In May 1927, the transatlantic flight of the
Lone Eagle, Charles Lindbergh, excited the world and gave a great
boost to civilian aviation.
It excited Lunkenheimer, too. Several of the fuel cocks and
fittings used in the Spirit of St. Louis were of Lunkenheimer
manufacture, which the company was not slow to advertise. By then,
the Lunken family had already developed a special concern with
President Eshelby Lunken, who had a pilot’s license, formed the
Grisard Co. in 1921 to build an airport in the Cincinnati suburb of
Blue Ash. It was named after 1st Lt. John K. Grisard, who was the
only Cincinnati pilot killed in World War I.
Four years later, Eshelby decided the Blue Ash location was not
practical. He then interested his father in this new sport and
business. In 1925 he prevailed on him to buy 200 acres of land in
Turkey Bottoms, just west of the Little Miami River, and develop it
into an airfield in 1928. Eshelby’s father leased this land to the
Grisard Field Co., who moved their operations to this new area and
named it Lunken Airport.
Two years later, Edmund Lunken acquired the airport again and
donated it to the City of Cincinnati. The city fathers then
purchased an additional 870 acres of adjacent land and improved the
site so that it could accommodate scheduled commercial aircraft.
The new field was dedicated in September 1930 in a three-day gala
celebration graced by speeches, Paul Whiteman and his band playing
at the airport between stunt flights and special showings of the
aviation film Hell’s Angels at the Schubert Theatre. One of its
stars, Jean Harlow, awarded prizes to stunt fliers. Charles
Lindbergh sent his regrets.
The airport’s low elevation, however, caused some problems, and
when the Ohio River flood waters spilled onto the field, wags
called it “Sunken Lunken.” Yet Lunken Airport served the city well
during the early days of commercial aviation and continues to this
day to provide a convenient haven for general aircraft.
“One of its (Hell’s Angels) stars, Jean Harlow, awarded
prizes to stunt fliers. Charles Lindbergh sent his
In the Great Depression that followed, the company hit bottom in
1932 with sales down 77 percent from their 1929 peak. Most factory
production workers lost their jobs. Average hourly pay for those
few who did keep their jobs did not fall however, and these people
enjoyed an increase in real income as consumer prices declined. The
company lost money in 1931 and 1932.
In 1933 sales began to increase slowly. Then Lunken-heimer began
to participate in the Second World War production boom. This war,
like the first, brought a rush of demand for Lunkenheimer products.
As American industry equipped itself to be the “Arsenal of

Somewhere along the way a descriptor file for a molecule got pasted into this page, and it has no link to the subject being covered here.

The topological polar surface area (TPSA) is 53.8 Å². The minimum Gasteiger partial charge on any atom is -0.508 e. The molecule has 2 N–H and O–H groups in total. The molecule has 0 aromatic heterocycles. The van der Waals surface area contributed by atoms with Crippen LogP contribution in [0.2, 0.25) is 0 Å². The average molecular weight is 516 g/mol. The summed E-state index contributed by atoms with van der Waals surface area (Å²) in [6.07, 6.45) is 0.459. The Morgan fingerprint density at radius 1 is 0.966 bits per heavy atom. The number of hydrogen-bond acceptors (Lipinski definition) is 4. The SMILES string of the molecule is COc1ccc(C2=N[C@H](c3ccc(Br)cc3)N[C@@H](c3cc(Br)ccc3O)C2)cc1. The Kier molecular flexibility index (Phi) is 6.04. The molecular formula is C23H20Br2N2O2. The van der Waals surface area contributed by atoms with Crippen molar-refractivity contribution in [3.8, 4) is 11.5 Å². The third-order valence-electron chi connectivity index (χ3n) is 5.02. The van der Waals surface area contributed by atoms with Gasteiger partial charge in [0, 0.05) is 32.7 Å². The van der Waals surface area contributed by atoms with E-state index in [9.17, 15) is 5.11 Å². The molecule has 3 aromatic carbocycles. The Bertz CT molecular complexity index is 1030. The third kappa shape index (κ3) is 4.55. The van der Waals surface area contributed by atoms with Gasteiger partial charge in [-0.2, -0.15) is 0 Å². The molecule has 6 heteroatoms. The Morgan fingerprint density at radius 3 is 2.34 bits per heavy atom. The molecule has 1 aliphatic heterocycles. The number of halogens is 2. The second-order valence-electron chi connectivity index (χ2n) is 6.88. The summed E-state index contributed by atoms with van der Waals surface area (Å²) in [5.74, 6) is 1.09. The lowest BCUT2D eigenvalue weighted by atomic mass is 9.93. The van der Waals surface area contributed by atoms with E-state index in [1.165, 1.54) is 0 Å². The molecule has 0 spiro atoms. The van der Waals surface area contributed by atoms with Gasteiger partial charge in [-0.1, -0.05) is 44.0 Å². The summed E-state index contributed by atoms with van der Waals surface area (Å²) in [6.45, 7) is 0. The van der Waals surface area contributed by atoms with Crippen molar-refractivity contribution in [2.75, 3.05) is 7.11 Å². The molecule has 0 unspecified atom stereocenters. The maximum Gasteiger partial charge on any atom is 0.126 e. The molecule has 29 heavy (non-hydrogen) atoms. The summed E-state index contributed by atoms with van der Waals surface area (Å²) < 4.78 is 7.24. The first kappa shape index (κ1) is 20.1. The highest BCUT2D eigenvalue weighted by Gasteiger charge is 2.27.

Democracy,” total employment climbed from 1,621 in 1937 to a high
of 2,317 in 1941. During the war, many industrial firms expanded
their operations by utilizing new equipment and buildings financed
by federal money, which after the war, they purchased from the
government at modest prices.
Lunkenheimer chose not to expand its capacity in this fashion
and invested only $1.25 million in improving its facilities during
Consequently, at the war’s end, its plant was well worn and
needful of renovation.
New leaders would have to make whatever decisions were required
for the Lunkenheimer Co., because Edmund Lunken, son of the
founder, died in 1944 after some 20 years in retirement. Then, his
son, Eshelby, president of the company since 1919, suddenly died
after shoveling snow one evening in January 1945.
During Eshelby’s tenure at the top, the company had not expanded
its share of the market value, but it had maintained a reputation
for high-quality and innovative metallurgy. Not known as a
hard-driving executive, his associates referred to him as a “prince
of a fellow.” Frank Rhame, moved up to replace Eshelby as president
and general manager – the first non-family member to head the firm.
The first order of business was that there was no choice about
renovating the company’s equipment. Thus, in 1947 Lunken-heimer
borrowed $2 million from two Cincinnati banks to help pay for the
In 1951, Paul Arnall, who had come to Lunkenheimer from The Ohio
Injector Co. of Wadsworth, Ohio, replaced Frank Rhame, who was
retiring. Arnall, the fifth Lunkenheimer president, would guide the
firm during its final 17 years of independence.
In the 1960s, Lunkenheimer remained a profitable company. Its
sales of $16.8 million compared well with the figures of its chief
competitors, Powell, Jenkins, Walworth and Crane.
In 1963, the Lunkenheimer family decided to sell its interests
in the company to a new Lunkenheimer firm organized by its current
After a lengthy legal battle for controlling interests, in
December 1967 Lunkenheimer ended its independent existence and
became a wholly owned subsidiary of the out-of-state-owned Condec
Today, Lunkenheimer exists as CVC (Cincinnati Valve Co.),
licensee of the Lunkenheimer brand name. The following is from the
CVC website (www.lunkenheimercvc.com):
“Cincinnati Valve Co. was founded in 1994, solely to become the
licensee of Lunkenheimer Valves. As such, Cincinnati Valve Co.
operates the Cincinnati Lunkenheimer plant and foundry, which has
been in continuous operation since Lunkenheimer started in
“Today, Cincinnati Valve Co. concentrates on manufacturing and
supplying the many special valves out of a broad line of quality
valves that Lunkenheimer is known for, in addition to producing
commodity bronze, iron and cast steel valves.”
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